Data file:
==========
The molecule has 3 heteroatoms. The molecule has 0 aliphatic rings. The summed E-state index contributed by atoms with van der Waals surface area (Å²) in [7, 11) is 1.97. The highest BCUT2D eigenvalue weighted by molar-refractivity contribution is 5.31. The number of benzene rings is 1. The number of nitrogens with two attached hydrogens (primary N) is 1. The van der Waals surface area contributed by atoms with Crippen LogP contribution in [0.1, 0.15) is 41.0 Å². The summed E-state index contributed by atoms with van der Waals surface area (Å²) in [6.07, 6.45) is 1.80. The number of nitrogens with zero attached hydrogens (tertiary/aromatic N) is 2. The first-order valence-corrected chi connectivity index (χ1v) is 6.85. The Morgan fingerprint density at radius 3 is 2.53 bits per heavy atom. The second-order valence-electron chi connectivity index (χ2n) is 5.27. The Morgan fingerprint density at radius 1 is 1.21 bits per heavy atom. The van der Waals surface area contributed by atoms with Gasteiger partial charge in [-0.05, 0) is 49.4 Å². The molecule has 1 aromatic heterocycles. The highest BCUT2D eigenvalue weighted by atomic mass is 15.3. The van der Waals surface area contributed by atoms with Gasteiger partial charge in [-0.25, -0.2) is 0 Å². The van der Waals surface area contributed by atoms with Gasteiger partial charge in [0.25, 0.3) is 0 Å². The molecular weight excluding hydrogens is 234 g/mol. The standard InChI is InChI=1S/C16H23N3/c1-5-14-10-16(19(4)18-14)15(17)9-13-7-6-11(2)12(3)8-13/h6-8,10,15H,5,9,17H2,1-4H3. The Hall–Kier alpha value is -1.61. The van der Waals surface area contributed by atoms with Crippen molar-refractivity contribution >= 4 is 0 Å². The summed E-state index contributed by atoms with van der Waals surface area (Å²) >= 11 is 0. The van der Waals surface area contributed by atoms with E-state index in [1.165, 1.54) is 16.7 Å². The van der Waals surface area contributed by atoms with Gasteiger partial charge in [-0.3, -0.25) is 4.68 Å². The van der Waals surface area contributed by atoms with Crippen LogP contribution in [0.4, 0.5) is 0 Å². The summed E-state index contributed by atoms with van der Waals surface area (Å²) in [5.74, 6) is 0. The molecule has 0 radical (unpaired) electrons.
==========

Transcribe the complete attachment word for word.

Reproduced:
The molecule has 3 heteroatoms. The molecule has 0 aliphatic rings. The summed E-state index contributed by atoms with van der Waals surface area (Å²) in [7, 11) is 1.97. The highest BCUT2D eigenvalue weighted by molar-refractivity contribution is 5.31. The number of benzene rings is 1. The number of nitrogens with two attached hydrogens (primary N) is 1. The van der Waals surface area contributed by atoms with Crippen LogP contribution in [0.1, 0.15) is 41.0 Å². The summed E-state index contributed by atoms with van der Waals surface area (Å²) in [6.07, 6.45) is 1.80. The number of nitrogens with zero attached hydrogens (tertiary/aromatic N) is 2. The first-order valence-corrected chi connectivity index (χ1v) is 6.85. The Morgan fingerprint density at radius 3 is 2.53 bits per heavy atom. The second-order valence-electron chi connectivity index (χ2n) is 5.27. The Morgan fingerprint density at radius 1 is 1.21 bits per heavy atom. The van der Waals surface area contributed by atoms with Gasteiger partial charge in [-0.05, 0) is 49.4 Å². The molecule has 1 aromatic heterocycles. The highest BCUT2D eigenvalue weighted by atomic mass is 15.3. The van der Waals surface area contributed by atoms with Gasteiger partial charge in [-0.25, -0.2) is 0 Å². The van der Waals surface area contributed by atoms with Gasteiger partial charge in [0.25, 0.3) is 0 Å². The molecular weight excluding hydrogens is 234 g/mol. The standard InChI is InChI=1S/C16H23N3/c1-5-14-10-16(19(4)18-14)15(17)9-13-7-6-11(2)12(3)8-13/h6-8,10,15H,5,9,17H2,1-4H3. The Hall–Kier alpha value is -1.61. The van der Waals surface area contributed by atoms with Crippen molar-refractivity contribution >= 4 is 0 Å². The summed E-state index contributed by atoms with van der Waals surface area (Å²) >= 11 is 0. The van der Waals surface area contributed by atoms with E-state index in [1.165, 1.54) is 16.7 Å². The van der Waals surface area contributed by atoms with Gasteiger partial charge in [-0.3, -0.25) is 4.68 Å². The van der Waals surface area contributed by atoms with Crippen LogP contribution in [0.4, 0.5) is 0 Å². The summed E-state index contributed by atoms with van der Waals surface area (Å²) in [5.74, 6) is 0. The molecule has 0 radical (unpaired) electrons.